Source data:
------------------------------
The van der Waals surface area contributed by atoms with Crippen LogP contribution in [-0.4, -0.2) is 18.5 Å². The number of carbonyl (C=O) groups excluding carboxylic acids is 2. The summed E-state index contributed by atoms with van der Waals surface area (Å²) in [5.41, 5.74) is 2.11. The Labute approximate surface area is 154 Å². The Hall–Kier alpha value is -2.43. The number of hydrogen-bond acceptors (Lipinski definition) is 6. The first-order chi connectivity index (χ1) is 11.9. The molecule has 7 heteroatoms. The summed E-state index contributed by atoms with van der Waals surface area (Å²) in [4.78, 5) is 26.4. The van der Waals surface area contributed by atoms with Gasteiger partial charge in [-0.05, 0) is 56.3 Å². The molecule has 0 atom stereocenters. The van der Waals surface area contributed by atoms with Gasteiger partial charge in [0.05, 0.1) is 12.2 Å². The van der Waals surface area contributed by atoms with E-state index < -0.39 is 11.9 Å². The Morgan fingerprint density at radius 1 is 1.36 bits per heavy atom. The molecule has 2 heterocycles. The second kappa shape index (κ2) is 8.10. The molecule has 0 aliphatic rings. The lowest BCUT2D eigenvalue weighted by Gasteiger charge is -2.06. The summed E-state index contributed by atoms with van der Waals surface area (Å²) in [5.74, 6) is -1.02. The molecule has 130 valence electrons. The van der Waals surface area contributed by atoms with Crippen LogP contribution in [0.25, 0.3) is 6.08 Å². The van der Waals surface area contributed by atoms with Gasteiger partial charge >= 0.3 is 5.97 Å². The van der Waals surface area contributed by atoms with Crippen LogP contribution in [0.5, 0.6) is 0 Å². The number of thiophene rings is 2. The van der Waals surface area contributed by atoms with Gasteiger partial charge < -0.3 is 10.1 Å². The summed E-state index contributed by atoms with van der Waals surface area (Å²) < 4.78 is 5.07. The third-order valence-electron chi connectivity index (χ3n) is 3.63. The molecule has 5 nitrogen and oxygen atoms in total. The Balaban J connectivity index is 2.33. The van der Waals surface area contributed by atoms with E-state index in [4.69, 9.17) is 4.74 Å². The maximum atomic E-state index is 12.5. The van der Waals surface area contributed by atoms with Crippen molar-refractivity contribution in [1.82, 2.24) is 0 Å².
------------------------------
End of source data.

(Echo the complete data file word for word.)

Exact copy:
The van der Waals surface area contributed by atoms with Crippen LogP contribution in [-0.4, -0.2) is 18.5 Å². The number of carbonyl (C=O) groups excluding carboxylic acids is 2. The summed E-state index contributed by atoms with van der Waals surface area (Å²) in [5.41, 5.74) is 2.11. The Labute approximate surface area is 154 Å². The Hall–Kier alpha value is -2.43. The number of hydrogen-bond acceptors (Lipinski definition) is 6. The first-order chi connectivity index (χ1) is 11.9. The molecule has 7 heteroatoms. The summed E-state index contributed by atoms with van der Waals surface area (Å²) in [4.78, 5) is 26.4. The van der Waals surface area contributed by atoms with Gasteiger partial charge in [-0.05, 0) is 56.3 Å². The molecule has 0 atom stereocenters. The van der Waals surface area contributed by atoms with Gasteiger partial charge in [0.05, 0.1) is 12.2 Å². The van der Waals surface area contributed by atoms with E-state index < -0.39 is 11.9 Å². The Morgan fingerprint density at radius 1 is 1.36 bits per heavy atom. The molecule has 2 heterocycles. The second kappa shape index (κ2) is 8.10. The molecule has 0 aliphatic rings. The lowest BCUT2D eigenvalue weighted by Gasteiger charge is -2.06. The summed E-state index contributed by atoms with van der Waals surface area (Å²) in [5.74, 6) is -1.02. The molecule has 130 valence electrons. The van der Waals surface area contributed by atoms with Crippen LogP contribution in [0.25, 0.3) is 6.08 Å². The van der Waals surface area contributed by atoms with Gasteiger partial charge >= 0.3 is 5.97 Å². The van der Waals surface area contributed by atoms with Crippen LogP contribution in [0.5, 0.6) is 0 Å². The number of thiophene rings is 2. The van der Waals surface area contributed by atoms with Gasteiger partial charge < -0.3 is 10.1 Å². The summed E-state index contributed by atoms with van der Waals surface area (Å²) < 4.78 is 5.07. The third-order valence-electron chi connectivity index (χ3n) is 3.63. The molecule has 5 nitrogen and oxygen atoms in total. The Balaban J connectivity index is 2.33. The van der Waals surface area contributed by atoms with E-state index in [4.69, 9.17) is 4.74 Å². The maximum atomic E-state index is 12.5. The van der Waals surface area contributed by atoms with Crippen molar-refractivity contribution in [1.82, 2.24) is 0 Å².